Singapore—Embattled water treatment firm Hyflux announced on February 7 (Friday) that Simon Tay, who had served as a non-executive independent director for the company had voluntarily resigned due to an “inability to fulfil his duties as an independent director”.

Mr Tay’s resignation came on the heels of the announcement of the decision from WongPartnership in late January to apply to discharge itself from representing Hyflux. Mr Tay is a senior consultant at WongPartnership.

In WongPartnership’s stead, Hyflux has retained the services of Clifford Chance and Cavenagh Law.

On February 2, Mr Tay had said in a Facebook post that while he would continue to serve as an Independent Board member at Hyflux “to try to provide oversight of governance and to protect the interests of all creditors and shareholders as the process moves ahead,” he would recuse himself from discussions concerning WongPartnership.

But Hyflux responded to Mr Tay’s Feb 2 post by posting a notification on its website to say that the company’s new legal advisers, Clifford Chance and Cavenagh Law, responded to Mr Tay’s post in a letter.

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The law firm wrote, “It would appear that despite having agreed to recuse yourself from any discussion relating to WongPartnership, you consider it appropriate as an independent director, to discuss that very same matter publicly.”

Mr Tay was also asked in the letter to publish its contents as a comment on his Facebook post, which he did not do.

By February 7, the resignation of Mr Tay, who held 500,000 of Hyflux’s six percent perpetual securities as well as 350,000 share options in his name, according to Business Times, was announced.

Mr Tay wrote in a Facebook post the following Monday (Feb 10):

“Hyflux Restructuring: I have resigned from my role as Independent Director. In my post on 2 Feb, I said I hoped to stay on to help govern and speak for creditors and shareholders even if I was saddened that the relationship had broken down between Hyflux and the law firm of WongPartnership, where I am Senior Consultant.”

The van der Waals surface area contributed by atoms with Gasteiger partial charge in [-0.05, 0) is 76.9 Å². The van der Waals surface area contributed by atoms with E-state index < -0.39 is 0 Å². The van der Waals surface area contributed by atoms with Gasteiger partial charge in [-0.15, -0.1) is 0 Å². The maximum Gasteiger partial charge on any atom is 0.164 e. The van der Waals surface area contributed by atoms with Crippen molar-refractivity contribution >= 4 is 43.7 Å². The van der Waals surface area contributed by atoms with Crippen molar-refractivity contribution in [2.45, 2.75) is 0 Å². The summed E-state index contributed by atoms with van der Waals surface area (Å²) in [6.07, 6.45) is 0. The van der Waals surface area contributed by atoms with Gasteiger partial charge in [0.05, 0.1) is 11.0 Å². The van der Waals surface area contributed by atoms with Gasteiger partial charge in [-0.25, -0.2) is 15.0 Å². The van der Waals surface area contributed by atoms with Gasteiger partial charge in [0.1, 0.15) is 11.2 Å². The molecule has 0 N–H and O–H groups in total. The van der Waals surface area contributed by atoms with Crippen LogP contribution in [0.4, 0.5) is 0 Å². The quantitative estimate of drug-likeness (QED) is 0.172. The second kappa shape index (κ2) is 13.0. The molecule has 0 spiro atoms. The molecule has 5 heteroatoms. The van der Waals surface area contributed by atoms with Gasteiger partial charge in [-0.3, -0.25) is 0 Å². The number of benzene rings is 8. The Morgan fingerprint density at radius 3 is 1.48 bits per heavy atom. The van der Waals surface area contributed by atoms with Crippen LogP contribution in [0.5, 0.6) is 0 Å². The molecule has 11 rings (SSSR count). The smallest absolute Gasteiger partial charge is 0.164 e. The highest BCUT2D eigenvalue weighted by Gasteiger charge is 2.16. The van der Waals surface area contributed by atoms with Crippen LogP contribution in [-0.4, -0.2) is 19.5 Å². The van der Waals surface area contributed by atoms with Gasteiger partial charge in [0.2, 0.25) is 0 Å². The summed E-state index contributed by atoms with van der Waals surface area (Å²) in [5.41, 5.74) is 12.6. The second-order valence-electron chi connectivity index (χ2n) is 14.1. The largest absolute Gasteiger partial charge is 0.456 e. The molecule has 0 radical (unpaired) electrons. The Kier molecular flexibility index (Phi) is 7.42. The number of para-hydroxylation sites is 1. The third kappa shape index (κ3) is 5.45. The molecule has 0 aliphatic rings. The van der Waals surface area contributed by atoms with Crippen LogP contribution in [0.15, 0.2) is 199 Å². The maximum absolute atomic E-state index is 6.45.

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By way of explanation as to why he resigned, he posted his letter to Olivia Lim, the head of Hyflux.

“I note that the Board did not raise the Facebook post issue with me directly before instructing Cavenagh Law to issue the 4 February Letter. The said letter mischaracterizes key points. It is with a view to resolving these points that I suggested a meeting amongst Board members to sort out any misunderstanding as sometimes even simple misunderstandings between persons can give rise to differences in perception and opinion. The fact that the Board should refuse to meet with a fellow Board director at his request does not accord with the comity and mutual respect that is to be expected of a well-functioning Board. The demand that I publish the 4 February Letter on my Facebook without condition and without any room for discussion is a clear sign that the Board is seeking to impede my rights and impede me from carrying out my duties as an independent director.
In my view, the above evidences a clear breakdown of the working relationship between the Board and me and it is now untenable for me to fulfil my obligations as an independent director to consider questions of governance and the interests of creditors and shareholders during this time of restructuring.”

Mr Tay said at the end of his letter of resignation from Hyflux that correspondence with him from this point forward would be through his lawyer, Mr Lok Vi Ming S.C. of LVM Law Chambers LLC, as he would go overseas on official business, and “since the Board instructed lawyers to act against me.” -/TISG

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